If you have a hard time falling asleep, it can be due to any number of things. If you drank too much coffee, that can keep you up. If you're thinking about a big project at work, your mind might not easily shut off. But if you have high-functioning anxiety, that can do it too.
"Chronic tossing, turning, inability to get comfortable, and difficulty falling asleep within the first 25 minutes of laying in bed are usual signs of early anxiety (high-functioning or otherwise)," Songco says.
If you can't stop working late into the night, take it as a sign. You might check emails, even though it's midnight, or you work on projects, even though you should be getting some sleep — again, all as a way to cope.
As Dr. Lee says, "Because you don't want to be alone with your thoughts, you've developed the habit of never being
not busy. People might think of you as hard working or a workaholic, but you're really just trying to distract yourself from having to be alone with your thoughts."
It may sound weird, but many folks with high-functioning anxiety grind their teeth at night, once they're in bed. As
licensed clinical psychologist Liz Witmer, PhD, tells Bustle, "Grinding one's teeth can be a sign of worry from the day that is unresolved. It is best to check with a dentist to confirm that this is happening because they know the signs on teeth. One can also get a sense of whether you are grinding your teeth if you have frequent jaw pain."
Having Catastrophic Thoughts
Anxiety can cause you to ruminate on "worst case scenarios," which is why you may spend a great deal of your evenings worrying about all the things that could possibly go wrong with your life.
"Clinicians who train in CBT-I (cognitive behavior therapy for insomnia) teach their clients
strategies for dealing with rumination," Witmer says. "They recommend doing 'constructive worry time' earlier in the evening, which can include setting aside 30 minutes to think about the problems you have left to solve or are on your mind. You take time to create short lists of [one to five] steps or solutions you can think of to take actions on those problems at a later time (like the next day)." And it really does help.
If your partner or roommate says you talk or yell in your sleep, take note. "Talking in one's sleep is often a sign of anxiety," Witmer says. "This is hard to notice in oneself unless you wake yourself up from talking (or even yelling aloud). But bed partners can identify this and share it with you."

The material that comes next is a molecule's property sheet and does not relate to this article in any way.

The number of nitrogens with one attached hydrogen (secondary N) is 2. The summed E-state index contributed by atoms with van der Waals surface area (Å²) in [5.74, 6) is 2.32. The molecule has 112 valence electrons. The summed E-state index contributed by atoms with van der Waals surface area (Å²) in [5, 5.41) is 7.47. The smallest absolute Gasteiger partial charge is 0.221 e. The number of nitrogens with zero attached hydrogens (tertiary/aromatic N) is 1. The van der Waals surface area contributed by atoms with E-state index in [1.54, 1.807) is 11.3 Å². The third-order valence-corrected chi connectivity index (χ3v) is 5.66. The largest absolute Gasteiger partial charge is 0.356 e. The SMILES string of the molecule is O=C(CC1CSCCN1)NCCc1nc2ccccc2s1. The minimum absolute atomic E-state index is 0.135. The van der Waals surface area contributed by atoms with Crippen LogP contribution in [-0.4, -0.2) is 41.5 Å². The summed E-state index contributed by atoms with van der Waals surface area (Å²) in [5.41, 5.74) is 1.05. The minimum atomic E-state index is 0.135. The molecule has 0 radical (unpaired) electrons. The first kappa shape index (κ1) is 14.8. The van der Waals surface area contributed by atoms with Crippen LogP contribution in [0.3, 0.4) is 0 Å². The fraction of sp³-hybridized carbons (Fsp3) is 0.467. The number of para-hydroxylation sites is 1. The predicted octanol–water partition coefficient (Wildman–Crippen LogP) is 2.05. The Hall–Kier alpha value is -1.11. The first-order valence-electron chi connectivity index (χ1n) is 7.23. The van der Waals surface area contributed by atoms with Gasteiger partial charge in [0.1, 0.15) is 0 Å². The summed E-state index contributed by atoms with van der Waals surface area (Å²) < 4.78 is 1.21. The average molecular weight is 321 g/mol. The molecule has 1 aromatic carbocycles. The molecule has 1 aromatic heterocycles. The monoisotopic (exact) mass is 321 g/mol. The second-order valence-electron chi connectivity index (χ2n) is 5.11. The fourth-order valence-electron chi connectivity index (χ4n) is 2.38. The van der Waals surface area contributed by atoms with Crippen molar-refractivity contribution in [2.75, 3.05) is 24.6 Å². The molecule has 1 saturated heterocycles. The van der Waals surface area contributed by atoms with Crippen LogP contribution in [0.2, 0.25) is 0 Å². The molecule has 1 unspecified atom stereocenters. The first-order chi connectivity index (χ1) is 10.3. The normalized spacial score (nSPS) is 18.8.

Following A Rigid Routine
While it's fine to create a routine that works for you, it may be a sign of anxiety if you have one you need to stick to at all costs. "Very often people with anxiety will cope or mask the anxiety by creating as much certainty in their lives as possible," Joshua Klapow, PhD, clinical psychologist and host of
The Kurre and Klapow Show, tells Bustle. "This can get worse at night as the day is coming to an end. Thoughts of having to 'finish tasks,' getting everything done, getting ready for the next day all can peak at night."
Sleeping With The TV On
It's one thing to watch some TV or a movie before sleep. But if you positively
need to do so in order to get to sleep, it may be a sign of anxiety.
"The most common habit I see in my clients who have anxiety is they fall asleep with either a TV show, a podcast, or the radio playing in the background,"
clinical psychologist Elizabeth Cohen, PhD, tells Bustle. "So many people use this maladaptive coping strategy that I even added this question to my intake form. The aim with this strategy is to quiet the anxious thoughts that naturally surface as we end our day."
Instead of lying in a quiet space, being with your thoughts, and falling into a deep sleep, you choose the background noise instead. "The distraction allows one to avoid or numb out their anxious thoughts," Dr. Cohen says. "Clients often play the same episode each night because the familiarity soothes them."
If you recognize these habits in yourself, it may be a sign of a high-functioning anxiety disorder, or even a
generalized anxiety disorder. To find out for sure, and to learn how to better cope with your symptoms, it may be a good idea to reach out to a therapist for help.